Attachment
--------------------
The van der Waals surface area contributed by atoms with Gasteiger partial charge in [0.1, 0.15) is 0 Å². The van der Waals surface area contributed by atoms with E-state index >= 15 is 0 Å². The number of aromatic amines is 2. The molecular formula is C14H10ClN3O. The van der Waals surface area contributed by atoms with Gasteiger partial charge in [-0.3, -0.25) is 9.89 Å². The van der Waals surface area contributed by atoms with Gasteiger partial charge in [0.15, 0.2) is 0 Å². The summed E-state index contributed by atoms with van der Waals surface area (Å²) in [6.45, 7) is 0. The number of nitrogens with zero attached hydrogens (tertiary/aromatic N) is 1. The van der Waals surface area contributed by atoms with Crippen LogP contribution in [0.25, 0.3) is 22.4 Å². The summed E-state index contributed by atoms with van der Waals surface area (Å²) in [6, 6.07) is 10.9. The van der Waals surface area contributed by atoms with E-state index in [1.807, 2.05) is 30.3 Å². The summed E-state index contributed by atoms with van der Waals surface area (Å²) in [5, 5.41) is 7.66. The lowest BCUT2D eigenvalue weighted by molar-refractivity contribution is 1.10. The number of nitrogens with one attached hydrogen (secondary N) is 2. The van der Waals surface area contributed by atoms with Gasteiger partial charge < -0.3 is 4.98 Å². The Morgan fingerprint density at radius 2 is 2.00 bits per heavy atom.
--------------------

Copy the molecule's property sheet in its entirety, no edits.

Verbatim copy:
The van der Waals surface area contributed by atoms with Gasteiger partial charge in [0.1, 0.15) is 0 Å². The van der Waals surface area contributed by atoms with E-state index >= 15 is 0 Å². The number of aromatic amines is 2. The molecular formula is C14H10ClN3O. The van der Waals surface area contributed by atoms with Gasteiger partial charge in [-0.3, -0.25) is 9.89 Å². The van der Waals surface area contributed by atoms with Gasteiger partial charge in [0.15, 0.2) is 0 Å². The summed E-state index contributed by atoms with van der Waals surface area (Å²) in [6.45, 7) is 0. The number of nitrogens with zero attached hydrogens (tertiary/aromatic N) is 1. The van der Waals surface area contributed by atoms with Crippen LogP contribution in [0.25, 0.3) is 22.4 Å². The summed E-state index contributed by atoms with van der Waals surface area (Å²) in [6, 6.07) is 10.9. The van der Waals surface area contributed by atoms with E-state index in [1.807, 2.05) is 30.3 Å². The summed E-state index contributed by atoms with van der Waals surface area (Å²) in [5, 5.41) is 7.66. The lowest BCUT2D eigenvalue weighted by molar-refractivity contribution is 1.10. The number of nitrogens with one attached hydrogen (secondary N) is 2. The van der Waals surface area contributed by atoms with Gasteiger partial charge < -0.3 is 4.98 Å². The Morgan fingerprint density at radius 2 is 2.00 bits per heavy atom.